Syalakh Culture. Siktyakh I site
The use of pottery by the hunter-gatherer cultures of Northeast Asia is a topic of increasing interest. Recent studies have highlighted that early pottery in Japan, the Russian far east, and Alaska was used to process aquatic resources.
Map TRD Brazil
TRADITION is an ERC-Consolidator Grant funded research project that will assess the long-term development of small-scale fisheries in South America, and their legacy to present day food security and poverty alleviation.
A new research project led by the British Museum, University of York and the Centre for Baltic and Scandinavian Archaeology (ZBSA), Schleswig, Germany will tackle the origins, adoption and use of pottery vessels by hunter-gatherers in NE Europe.
Sample preparation at the University of York in 2016 (Özge Demirci).
This research project examines the use of pottery dating to the Late Mesolithic Swifterbant culture from an inter-site, regional, and inter-regional perspective.
Early phase pottery sherd from Zamostje 2 (courtesy of Olga Lozovskaya).
This PhD research project is one of 15 Marie Curie funded European Joint Doctoral Training awards as a part of the ArchSci2020, network.
Pottery from the Alaska Peninsula
This PhD research project, led by Marjolein Admiraal of the University of Groningen, is focused on the evolution of the function of pottery and stone bowls in Southwest Alaska during the past 9,000 years.
Map showing the site locations and number of samples (Miriam Cubas)
This project is focused on the study of the role of pottery across the transition to farming in Southern Europe, specifically along the Atlantic coastline. The arrival of farming had important consequences on many aspects of human society, from health to ideology, and this process constitutes a key...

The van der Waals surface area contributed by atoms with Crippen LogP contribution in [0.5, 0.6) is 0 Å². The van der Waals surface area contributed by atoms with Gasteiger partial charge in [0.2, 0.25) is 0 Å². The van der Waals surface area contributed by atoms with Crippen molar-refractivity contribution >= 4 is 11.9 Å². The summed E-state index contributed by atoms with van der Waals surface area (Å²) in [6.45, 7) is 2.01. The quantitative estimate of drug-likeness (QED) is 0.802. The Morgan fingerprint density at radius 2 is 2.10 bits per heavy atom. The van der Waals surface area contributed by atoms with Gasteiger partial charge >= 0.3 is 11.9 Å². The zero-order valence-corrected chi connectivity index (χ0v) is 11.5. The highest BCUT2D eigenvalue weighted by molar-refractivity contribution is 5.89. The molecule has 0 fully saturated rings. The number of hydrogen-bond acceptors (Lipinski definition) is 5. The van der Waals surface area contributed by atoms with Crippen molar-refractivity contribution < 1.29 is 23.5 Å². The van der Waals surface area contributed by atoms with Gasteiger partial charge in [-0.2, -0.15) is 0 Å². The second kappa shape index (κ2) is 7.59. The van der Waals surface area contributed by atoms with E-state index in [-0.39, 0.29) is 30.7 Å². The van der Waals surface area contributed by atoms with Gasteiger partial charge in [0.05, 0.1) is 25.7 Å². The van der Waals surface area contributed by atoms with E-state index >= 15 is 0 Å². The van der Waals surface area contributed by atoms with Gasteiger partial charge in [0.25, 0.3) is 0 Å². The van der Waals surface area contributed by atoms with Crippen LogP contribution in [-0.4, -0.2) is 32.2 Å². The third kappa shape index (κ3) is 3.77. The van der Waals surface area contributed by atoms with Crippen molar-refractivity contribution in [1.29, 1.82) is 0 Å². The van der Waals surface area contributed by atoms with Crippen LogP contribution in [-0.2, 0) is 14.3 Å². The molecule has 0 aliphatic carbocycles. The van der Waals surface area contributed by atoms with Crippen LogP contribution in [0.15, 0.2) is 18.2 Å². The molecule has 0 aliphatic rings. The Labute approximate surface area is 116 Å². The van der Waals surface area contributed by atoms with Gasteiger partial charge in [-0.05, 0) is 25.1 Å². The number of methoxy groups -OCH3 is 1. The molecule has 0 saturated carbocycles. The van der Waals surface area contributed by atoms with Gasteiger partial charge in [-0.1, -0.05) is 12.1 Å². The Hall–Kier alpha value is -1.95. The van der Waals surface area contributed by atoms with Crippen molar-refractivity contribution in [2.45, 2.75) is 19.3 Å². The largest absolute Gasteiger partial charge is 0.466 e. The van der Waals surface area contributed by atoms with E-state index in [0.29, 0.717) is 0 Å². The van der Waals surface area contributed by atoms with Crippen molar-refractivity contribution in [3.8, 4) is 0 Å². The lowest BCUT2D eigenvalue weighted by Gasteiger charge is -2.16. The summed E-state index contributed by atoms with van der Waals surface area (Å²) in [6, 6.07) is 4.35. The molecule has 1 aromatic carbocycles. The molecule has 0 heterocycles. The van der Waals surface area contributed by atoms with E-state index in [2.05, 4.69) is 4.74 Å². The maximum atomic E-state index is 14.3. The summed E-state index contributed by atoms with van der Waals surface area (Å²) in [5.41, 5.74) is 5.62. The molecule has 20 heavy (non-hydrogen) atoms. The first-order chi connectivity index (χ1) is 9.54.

Ceramic cooking vessels represent one of the most significant innovations in human history and had a profound impact on the subsequent development of human culinary behaviour. Some of the world's earliest pottery derived from East Asia. What caused this innovation?
Prolonged/elongated bowl from Kääpa (Kriiska et al. 1999).
This project focused on the analysis of the earliest ceramics in Estonia, the so-called Narva-type pottery. A total of 12 sites covering different environments and settlement systems were sampled, including islands and inland sites as well as riverine estuaries and coastal regions.
Reconstructed Vinette I vessel from the Peace Bridge site, Ontario (courtesy of Archaeological Services Inc).
Pottery production in Northeastern North America initially developed 3000 years ago. This project has demonstrated that the increasing use of pottery in that region was not an adaptive response to increased reliance on specific kinds of wild foodstuffs, as previously thought.
Food crust in a Funnel Beaker vessel (Eva Koch)
The aim of the ‘Late foragers and early farmers of the Baltic’ project was to investigate the origins, use, dating and social context of Late Mesolithic and Early Neolithic pottery.